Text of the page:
August 9, 2014
As health care costs continue to escalate, many consumers are looking for alternatives to help them save money. Enter HSAs, FSAs and HRAs. Though they’ve been around for a while now, not everyone is familiar with what they are, how they work or how beneficial they can be.
Created in 2003, Heath Savings Accounts are tax-advantaged medical savings account that are paired with a high-deductible health plan. A high-deductible health plan is classified as one with a deductible of at least $1,250 for individual coverage or $2,500 for family coverage. In 2015, consumers with an HSA can save up to $3,350 individually or $6,650 for families. HSA holders 55 and older get to save an extra $1,000 which means $4,350 for an individual and $7,650 for a family. * The tax advantage? These contributions are 100 percent tax deductible. Any unused money also rolls over from year to year, unlike other accounts. You also own the account; if you change jobs, it goes with you.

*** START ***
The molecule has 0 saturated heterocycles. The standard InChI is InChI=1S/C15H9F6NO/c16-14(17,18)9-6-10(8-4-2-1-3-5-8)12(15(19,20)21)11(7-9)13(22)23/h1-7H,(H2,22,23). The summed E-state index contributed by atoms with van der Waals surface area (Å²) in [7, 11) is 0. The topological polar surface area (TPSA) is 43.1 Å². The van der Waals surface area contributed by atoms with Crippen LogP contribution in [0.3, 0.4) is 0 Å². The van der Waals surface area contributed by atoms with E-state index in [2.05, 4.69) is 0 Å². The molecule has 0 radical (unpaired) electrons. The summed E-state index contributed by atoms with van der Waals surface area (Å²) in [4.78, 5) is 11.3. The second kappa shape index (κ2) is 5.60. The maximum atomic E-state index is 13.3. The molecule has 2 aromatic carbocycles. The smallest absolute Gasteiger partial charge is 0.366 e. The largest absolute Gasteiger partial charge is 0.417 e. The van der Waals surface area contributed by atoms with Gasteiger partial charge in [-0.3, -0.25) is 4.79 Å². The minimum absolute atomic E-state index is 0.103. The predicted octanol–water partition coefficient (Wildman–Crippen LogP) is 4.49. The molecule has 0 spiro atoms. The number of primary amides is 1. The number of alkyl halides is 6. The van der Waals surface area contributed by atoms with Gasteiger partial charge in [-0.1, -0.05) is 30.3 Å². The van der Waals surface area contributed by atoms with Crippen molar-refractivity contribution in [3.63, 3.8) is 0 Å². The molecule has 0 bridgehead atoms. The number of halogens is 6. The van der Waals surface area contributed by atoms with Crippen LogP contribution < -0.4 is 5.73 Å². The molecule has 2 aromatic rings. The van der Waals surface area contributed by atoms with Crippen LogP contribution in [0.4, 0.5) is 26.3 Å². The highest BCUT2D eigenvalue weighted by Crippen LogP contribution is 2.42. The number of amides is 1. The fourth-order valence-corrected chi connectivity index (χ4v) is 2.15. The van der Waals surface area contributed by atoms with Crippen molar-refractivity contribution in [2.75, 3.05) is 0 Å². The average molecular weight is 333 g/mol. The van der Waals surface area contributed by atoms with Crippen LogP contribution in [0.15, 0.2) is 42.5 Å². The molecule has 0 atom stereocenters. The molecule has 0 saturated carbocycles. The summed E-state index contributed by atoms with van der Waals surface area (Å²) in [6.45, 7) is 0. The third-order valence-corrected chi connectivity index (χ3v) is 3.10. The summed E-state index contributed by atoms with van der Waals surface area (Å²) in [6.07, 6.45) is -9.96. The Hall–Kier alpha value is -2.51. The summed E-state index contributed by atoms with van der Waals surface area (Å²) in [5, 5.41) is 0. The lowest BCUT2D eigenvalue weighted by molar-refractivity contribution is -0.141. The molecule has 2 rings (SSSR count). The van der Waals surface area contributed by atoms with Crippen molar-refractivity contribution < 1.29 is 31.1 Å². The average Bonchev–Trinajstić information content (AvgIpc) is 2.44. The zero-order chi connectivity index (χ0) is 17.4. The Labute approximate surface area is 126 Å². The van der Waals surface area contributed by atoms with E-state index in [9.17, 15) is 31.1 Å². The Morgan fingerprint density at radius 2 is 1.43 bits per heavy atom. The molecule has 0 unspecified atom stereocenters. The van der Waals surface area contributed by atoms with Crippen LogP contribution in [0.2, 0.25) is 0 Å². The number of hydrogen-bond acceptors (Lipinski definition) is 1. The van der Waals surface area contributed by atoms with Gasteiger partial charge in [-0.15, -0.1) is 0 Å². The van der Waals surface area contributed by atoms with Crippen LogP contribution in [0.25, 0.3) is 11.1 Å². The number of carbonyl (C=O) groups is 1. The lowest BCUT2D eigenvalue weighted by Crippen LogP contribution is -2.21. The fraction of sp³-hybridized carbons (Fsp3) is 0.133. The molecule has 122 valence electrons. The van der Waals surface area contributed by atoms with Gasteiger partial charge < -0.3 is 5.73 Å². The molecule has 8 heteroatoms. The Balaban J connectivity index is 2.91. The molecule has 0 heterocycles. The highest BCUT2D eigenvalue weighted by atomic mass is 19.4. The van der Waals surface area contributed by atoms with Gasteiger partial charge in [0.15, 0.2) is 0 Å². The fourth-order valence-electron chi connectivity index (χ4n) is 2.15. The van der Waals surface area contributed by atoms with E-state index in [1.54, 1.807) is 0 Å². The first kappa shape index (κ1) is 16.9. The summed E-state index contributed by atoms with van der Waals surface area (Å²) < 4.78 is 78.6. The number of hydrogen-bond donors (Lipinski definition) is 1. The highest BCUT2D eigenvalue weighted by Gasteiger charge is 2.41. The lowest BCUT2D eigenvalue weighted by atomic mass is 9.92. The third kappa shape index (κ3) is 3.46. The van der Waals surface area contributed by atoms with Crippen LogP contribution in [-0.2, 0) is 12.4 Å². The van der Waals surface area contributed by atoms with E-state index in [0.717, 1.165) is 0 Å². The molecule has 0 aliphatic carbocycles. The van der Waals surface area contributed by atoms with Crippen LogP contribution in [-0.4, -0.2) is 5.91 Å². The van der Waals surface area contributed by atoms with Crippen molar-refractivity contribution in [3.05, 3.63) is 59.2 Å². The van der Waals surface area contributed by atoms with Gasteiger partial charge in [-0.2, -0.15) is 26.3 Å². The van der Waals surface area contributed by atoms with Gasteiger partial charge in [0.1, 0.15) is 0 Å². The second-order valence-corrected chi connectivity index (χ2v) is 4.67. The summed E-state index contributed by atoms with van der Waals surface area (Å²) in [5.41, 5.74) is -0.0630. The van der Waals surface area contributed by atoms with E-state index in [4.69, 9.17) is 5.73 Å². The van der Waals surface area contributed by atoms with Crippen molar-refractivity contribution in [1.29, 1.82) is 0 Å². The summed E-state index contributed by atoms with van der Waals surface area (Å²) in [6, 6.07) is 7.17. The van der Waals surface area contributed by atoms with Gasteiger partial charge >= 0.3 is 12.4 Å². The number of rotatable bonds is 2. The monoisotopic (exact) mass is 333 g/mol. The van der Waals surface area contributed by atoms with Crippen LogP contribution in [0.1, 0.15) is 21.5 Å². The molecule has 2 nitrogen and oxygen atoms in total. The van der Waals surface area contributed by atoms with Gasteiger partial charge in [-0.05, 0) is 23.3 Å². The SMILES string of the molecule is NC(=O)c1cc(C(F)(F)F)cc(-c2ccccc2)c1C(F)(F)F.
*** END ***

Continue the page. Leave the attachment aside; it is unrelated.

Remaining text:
With a Flexible Spending Account, you don’t own the account, your employer does. But you get to decide how much to save (up to $2,500) and what to spend the money on (as long as it’s for qualified medical expenses). Plus an FSA uses pretax dollars, and it doesn’t require a high-deductible plan. In the past, an FSA did not allow consumers to carry over any unused money from year to year. Last year the rules changed, allowing up to $500 to be carried over each year.
A Health Reimbursement Account is funded only by an employer. Your employer decides whether to let you carry over the entire fund or only a portion into the following year. HRA’s can also be used with any type of health insurance.
For more information on these accounts, talk with your company’s HR department or a reputable broker. You can also find information at: